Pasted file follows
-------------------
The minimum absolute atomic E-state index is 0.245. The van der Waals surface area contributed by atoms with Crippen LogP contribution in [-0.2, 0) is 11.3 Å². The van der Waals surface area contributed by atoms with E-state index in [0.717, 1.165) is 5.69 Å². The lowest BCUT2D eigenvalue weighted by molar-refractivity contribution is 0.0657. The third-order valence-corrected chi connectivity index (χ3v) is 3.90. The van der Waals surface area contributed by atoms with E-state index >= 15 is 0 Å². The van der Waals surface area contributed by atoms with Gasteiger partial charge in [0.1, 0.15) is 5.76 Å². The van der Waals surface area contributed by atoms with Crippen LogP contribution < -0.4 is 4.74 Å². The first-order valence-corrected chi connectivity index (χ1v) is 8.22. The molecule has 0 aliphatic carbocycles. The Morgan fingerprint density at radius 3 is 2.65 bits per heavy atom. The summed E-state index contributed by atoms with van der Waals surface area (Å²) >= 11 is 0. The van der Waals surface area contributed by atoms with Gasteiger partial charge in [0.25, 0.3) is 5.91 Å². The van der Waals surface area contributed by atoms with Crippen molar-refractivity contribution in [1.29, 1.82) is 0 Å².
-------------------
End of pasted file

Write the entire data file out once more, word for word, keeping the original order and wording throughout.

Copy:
The minimum absolute atomic E-state index is 0.245. The van der Waals surface area contributed by atoms with Crippen LogP contribution in [-0.2, 0) is 11.3 Å². The van der Waals surface area contributed by atoms with E-state index in [0.717, 1.165) is 5.69 Å². The lowest BCUT2D eigenvalue weighted by molar-refractivity contribution is 0.0657. The third-order valence-corrected chi connectivity index (χ3v) is 3.90. The van der Waals surface area contributed by atoms with E-state index >= 15 is 0 Å². The van der Waals surface area contributed by atoms with Gasteiger partial charge in [0.1, 0.15) is 5.76 Å². The van der Waals surface area contributed by atoms with Crippen LogP contribution < -0.4 is 4.74 Å². The first-order valence-corrected chi connectivity index (χ1v) is 8.22. The molecule has 0 aliphatic carbocycles. The Morgan fingerprint density at radius 3 is 2.65 bits per heavy atom. The summed E-state index contributed by atoms with van der Waals surface area (Å²) >= 11 is 0. The van der Waals surface area contributed by atoms with Gasteiger partial charge in [0.25, 0.3) is 5.91 Å². The van der Waals surface area contributed by atoms with Crippen molar-refractivity contribution in [1.29, 1.82) is 0 Å².